JERUSALEM and HOUSTON, Texas, Feb. 17, 2022 /PRNewswire/ — KAHR, a clinical stage oncology company developing novel dual-targeting fusion protein therapeutics, and Cancer Focus Fund, LP, a unique investment fund established in collaboration with The University of Texas MD Anderson Cancer Center to provide funding and clinical expertise to advance promising cancer therapies, today announced that the first patient has been dosed in a Phase 1b clinical trial of DSP107, KAHR’s CD47x41BB targeting fusion protein, in patients with acute myeloid leukemia (AML) and myelodysplastic syndrome (MDS). The clinical trial is being funded by a previously announced investment from Cancer Focus Fund.
“Initiating our second clinical trial of DSP107 is another significant milestone for KAHR, and we appreciate the Cancer Focus Fund’s support in making it possible,” said Yaron Pereg, Ph.D., Chief Executive Officer of KAHR. “This trial in challenging blood cancers complements our ongoing Phase 1/2 clinical trial in patients with advanced solid tumors. DSP107’s distinctive mechanism of action and data observed from our preclinical studies and clinical trials to date suggest that it may have the potential to achieve significant anti-tumor effects across cancer types.”
“KAHR’s dual-targeting fusion proteins exemplify the type of novel cancer therapeutics we seek to support,” said Ross Barrett, a founder and Managing Partner of Cancer Focus Fund. “We are optimistic that DSP107 could be an excellent example of how our partnership with MD Anderson and innovative drug developers has the potential to facilitate important cancer clinical trials, help advance significant new therapies and ultimately improve the lives of cancer patients, while also rewarding our public and private backers.”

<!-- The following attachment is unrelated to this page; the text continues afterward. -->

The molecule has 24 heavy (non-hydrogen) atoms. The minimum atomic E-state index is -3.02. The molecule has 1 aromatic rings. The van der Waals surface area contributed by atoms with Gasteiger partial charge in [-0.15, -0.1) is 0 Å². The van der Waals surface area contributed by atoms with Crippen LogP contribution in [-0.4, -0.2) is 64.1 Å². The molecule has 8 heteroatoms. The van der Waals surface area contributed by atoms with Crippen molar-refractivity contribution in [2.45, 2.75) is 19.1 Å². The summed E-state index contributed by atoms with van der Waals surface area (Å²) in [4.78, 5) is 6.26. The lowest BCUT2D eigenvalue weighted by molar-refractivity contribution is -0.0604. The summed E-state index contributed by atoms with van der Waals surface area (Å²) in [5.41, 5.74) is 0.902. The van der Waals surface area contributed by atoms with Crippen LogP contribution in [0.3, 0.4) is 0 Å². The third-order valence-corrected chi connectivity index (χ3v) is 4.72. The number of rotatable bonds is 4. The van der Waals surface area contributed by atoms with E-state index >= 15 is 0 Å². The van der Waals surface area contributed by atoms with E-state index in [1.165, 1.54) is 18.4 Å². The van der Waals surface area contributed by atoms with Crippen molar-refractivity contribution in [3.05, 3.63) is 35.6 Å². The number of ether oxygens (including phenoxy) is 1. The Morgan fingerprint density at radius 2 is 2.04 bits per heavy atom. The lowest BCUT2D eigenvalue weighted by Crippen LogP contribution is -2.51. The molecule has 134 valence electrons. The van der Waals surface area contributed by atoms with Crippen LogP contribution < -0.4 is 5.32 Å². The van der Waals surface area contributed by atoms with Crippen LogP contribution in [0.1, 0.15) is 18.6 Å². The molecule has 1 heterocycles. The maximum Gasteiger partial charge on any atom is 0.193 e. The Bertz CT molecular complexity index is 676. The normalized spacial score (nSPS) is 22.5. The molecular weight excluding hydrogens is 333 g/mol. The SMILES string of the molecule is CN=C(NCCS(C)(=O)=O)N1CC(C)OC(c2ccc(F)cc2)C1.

The two-part open label, dose escalation study is being conducted at MD Anderson and led by Naval Daver, MD, associate professor of Leukemia. It is evaluating the safety, efficacy, pharmacokinetics and pharmacodynamics of DSP107 as monotherapy and in combination with azacitidine or with azacitidine plus venetoclax in patients with relapsed/refractory AML or in MDS patients who have failed prior therapeutic regimens. The first part of the trial is a dose escalation study to explore the safety, efficacy, pharmacokinetic and pharmacodynamic profile of DSP107 when administered as monotherapy and in combination with azacitidine. In the second part of the trial, venetoclax will be added to the combination regimen.
Dr. Pereg added, “We continue to make good progress in the ongoing Phase 1/2 trial of DSP107 as a monotherapy and in combination with atezolizumab in patients with advanced solid tumors under our clinical collaboration agreement with Roche. We have completed enrollment of the monotherapy dose-escalation cohorts and are now treating patients with the combination of DSP107 and atezolizumab.
Results accumulated to date demonstrate favorable preliminary safety profile, with no dose limiting toxicities and no hematological or hepato-toxicities. Importantly, data from tumor biopsies before and after treatment show increased immune cell infiltration into the tumor with increased tumor necrosis.”